Prescott is involved in the Real Business Cycle theory, a rough understanding of which can be found here and a refutation of which can be found here. The idea that this theory, Friedman and the freshwater economists would call the "Great Depression" the "Great Vacation" is provocative, but wrong.

Consider someone I know who was working as a planner making $50,000 per year. Now unemployed, there is an entire range of jobs open to this person, but that person is "choosing" to be unemployed rather than take one of those positions. Now granted, those positions may not pay anywhere near $50,000 and may not be in the profession this planner wants to work in. What allows that individual to continue to remain unemployed is the fact that they are receiving unemployment benefits from the government, a Keynesian approach to stabilize the workforce and the demand side of the economic equation.

Consider a seasonal construction worker here in Minnesota. Most of them that I know take the winter off and, while doing so, receive unemployment compensation. These are people that work extraordinary hours in the spring, summer and fall and choose to take the winter off for leisure. I don't begrudge them that choice, but from a macro-economic perspective, we have created an incentive system that allows them not to work for a few months each year.

I'm not against unemployment insurance and I feel very sympathetic to those real people that have lost their jobs, but as the RBC approach demonstrates, we really don't know the cost or value of labor. This creates price volatility and, in the case of recession, prolongs the length of time it takes for the economy to reach a natural equilibrium so we can move on with new growth. While people don't choose to be unemployed, they frequently choose to remain unemployed. It is hard to get your mojo back as an economy when doing so requires getting back jobs that no longer exist instead of creating new ones, at a new equilibrium. 

At the end of the article, Krugman offers his advice:

So here’s what I think economists have to do. First, they have to face up to the inconvenient reality that financial markets fall far short of perfection, that they are subject to extraordinary delusions and the madness of crowds. Second, they have to admit — and this will be very hard for the people who giggled and whispered over Keynes — that Keynesian economics remains the best framework we have for making sense of recessions and depressions. Third, they’ll have to do their best to incorporate the realities of finance into macroeconomics.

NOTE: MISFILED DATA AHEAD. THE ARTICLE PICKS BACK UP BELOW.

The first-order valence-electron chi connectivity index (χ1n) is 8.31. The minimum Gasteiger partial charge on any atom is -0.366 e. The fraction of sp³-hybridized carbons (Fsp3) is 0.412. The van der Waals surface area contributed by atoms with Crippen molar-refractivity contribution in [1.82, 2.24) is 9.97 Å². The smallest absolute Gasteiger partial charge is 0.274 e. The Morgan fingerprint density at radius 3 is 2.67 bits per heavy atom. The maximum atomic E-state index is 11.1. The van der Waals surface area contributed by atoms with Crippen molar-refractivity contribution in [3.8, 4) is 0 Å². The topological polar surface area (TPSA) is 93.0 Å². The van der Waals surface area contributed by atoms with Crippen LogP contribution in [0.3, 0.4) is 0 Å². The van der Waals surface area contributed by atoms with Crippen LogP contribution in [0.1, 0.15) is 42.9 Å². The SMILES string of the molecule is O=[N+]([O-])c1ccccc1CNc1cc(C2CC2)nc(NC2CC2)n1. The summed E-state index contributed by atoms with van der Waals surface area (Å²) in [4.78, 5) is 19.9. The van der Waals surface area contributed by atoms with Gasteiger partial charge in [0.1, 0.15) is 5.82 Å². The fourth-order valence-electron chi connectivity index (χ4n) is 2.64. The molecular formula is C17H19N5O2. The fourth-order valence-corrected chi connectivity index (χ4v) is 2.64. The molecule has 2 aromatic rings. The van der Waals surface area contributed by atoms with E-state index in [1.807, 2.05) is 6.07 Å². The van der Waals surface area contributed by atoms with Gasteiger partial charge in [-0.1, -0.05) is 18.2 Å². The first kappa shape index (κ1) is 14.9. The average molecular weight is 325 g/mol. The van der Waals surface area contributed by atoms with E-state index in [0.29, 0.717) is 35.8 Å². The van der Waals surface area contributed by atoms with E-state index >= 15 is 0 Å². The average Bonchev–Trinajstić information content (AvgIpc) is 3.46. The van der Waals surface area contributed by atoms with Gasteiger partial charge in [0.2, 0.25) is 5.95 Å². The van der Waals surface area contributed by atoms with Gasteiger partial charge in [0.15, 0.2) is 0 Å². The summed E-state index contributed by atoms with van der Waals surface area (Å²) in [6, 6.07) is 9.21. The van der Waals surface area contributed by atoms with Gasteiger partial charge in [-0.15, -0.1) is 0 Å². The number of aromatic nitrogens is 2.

I may be one of those who giggle and whispered over Keynes because I do not agree that Keynesian economics remains the best framework for making sense of recessions and depressions. The Keynes approach would argue that the fact that we are saving more now is a bad thing for getting us out of the recession. If people spent more, there would be increased demand and that would drive growth. This simple approach gives us things like stimulus bills and stimulus checks.

It also gives us things like overconsumption and lack of savings and investment. Also, other such concepts as massive debt and overspending on inefficient development. It is a path that leads to financial decadence and bankruptcy.

For small towns in recession, it is doubly damaging to have unfilled jobs while we have unemployed people. It is also damaging to have demand-side economics continue to prop up this false edifice of financial stability. When we create an incentive for people not to take certain jobs, overspend on things like their homes and grow parts of the economy (government, construction) that are financially not sustainable, while at the same time we create a disincentive for savings and investment, we threaten the continued existence of many small towns.

It is hard to start climbing out when you don't really know where the bottom is.